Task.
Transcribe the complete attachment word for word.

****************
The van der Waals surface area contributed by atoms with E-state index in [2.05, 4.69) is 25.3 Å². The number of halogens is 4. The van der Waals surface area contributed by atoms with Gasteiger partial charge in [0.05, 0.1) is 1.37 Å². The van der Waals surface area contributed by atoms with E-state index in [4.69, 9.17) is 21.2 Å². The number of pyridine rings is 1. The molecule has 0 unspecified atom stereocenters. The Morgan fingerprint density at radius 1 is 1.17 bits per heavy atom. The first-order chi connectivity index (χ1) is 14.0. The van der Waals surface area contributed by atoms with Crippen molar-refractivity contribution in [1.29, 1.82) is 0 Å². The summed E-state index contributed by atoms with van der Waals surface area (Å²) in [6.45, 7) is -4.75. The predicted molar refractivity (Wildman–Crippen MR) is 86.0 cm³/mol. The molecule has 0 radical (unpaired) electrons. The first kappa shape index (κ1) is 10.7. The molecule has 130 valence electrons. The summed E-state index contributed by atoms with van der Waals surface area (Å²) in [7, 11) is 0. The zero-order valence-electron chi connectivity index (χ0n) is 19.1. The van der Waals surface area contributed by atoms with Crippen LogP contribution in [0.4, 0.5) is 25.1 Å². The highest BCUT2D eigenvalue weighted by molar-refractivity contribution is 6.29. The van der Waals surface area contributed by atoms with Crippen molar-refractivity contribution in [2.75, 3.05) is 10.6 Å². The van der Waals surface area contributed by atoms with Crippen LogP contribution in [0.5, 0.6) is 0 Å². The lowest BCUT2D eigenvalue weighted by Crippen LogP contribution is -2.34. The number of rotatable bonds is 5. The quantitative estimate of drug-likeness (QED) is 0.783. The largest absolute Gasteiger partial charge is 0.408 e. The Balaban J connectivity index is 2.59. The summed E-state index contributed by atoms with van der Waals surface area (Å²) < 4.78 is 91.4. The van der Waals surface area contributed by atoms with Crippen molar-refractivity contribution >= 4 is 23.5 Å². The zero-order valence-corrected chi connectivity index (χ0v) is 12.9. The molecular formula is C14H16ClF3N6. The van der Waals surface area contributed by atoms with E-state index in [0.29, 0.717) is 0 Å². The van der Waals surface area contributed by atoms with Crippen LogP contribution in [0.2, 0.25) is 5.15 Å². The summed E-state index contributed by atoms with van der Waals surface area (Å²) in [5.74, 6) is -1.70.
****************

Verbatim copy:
The van der Waals surface area contributed by atoms with E-state index in [2.05, 4.69) is 25.3 Å². The number of halogens is 4. The van der Waals surface area contributed by atoms with Gasteiger partial charge in [0.05, 0.1) is 1.37 Å². The van der Waals surface area contributed by atoms with E-state index in [4.69, 9.17) is 21.2 Å². The number of pyridine rings is 1. The molecule has 0 unspecified atom stereocenters. The Morgan fingerprint density at radius 1 is 1.17 bits per heavy atom. The first-order chi connectivity index (χ1) is 14.0. The van der Waals surface area contributed by atoms with Crippen molar-refractivity contribution in [1.29, 1.82) is 0 Å². The summed E-state index contributed by atoms with van der Waals surface area (Å²) in [6.45, 7) is -4.75. The predicted molar refractivity (Wildman–Crippen MR) is 86.0 cm³/mol. The molecule has 0 radical (unpaired) electrons. The first kappa shape index (κ1) is 10.7. The molecule has 130 valence electrons. The summed E-state index contributed by atoms with van der Waals surface area (Å²) in [7, 11) is 0. The zero-order valence-electron chi connectivity index (χ0n) is 19.1. The van der Waals surface area contributed by atoms with Crippen LogP contribution in [0.4, 0.5) is 25.1 Å². The highest BCUT2D eigenvalue weighted by molar-refractivity contribution is 6.29. The van der Waals surface area contributed by atoms with Crippen molar-refractivity contribution in [2.75, 3.05) is 10.6 Å². The van der Waals surface area contributed by atoms with Crippen LogP contribution in [0.5, 0.6) is 0 Å². The lowest BCUT2D eigenvalue weighted by Crippen LogP contribution is -2.34. The number of rotatable bonds is 5. The quantitative estimate of drug-likeness (QED) is 0.783. The largest absolute Gasteiger partial charge is 0.408 e. The Balaban J connectivity index is 2.59. The summed E-state index contributed by atoms with van der Waals surface area (Å²) < 4.78 is 91.4. The van der Waals surface area contributed by atoms with Crippen molar-refractivity contribution >= 4 is 23.5 Å². The zero-order valence-corrected chi connectivity index (χ0v) is 12.9. The molecular formula is C14H16ClF3N6. The van der Waals surface area contributed by atoms with E-state index in [0.29, 0.717) is 0 Å². The van der Waals surface area contributed by atoms with Crippen LogP contribution in [0.2, 0.25) is 5.15 Å². The summed E-state index contributed by atoms with van der Waals surface area (Å²) in [5.74, 6) is -1.70.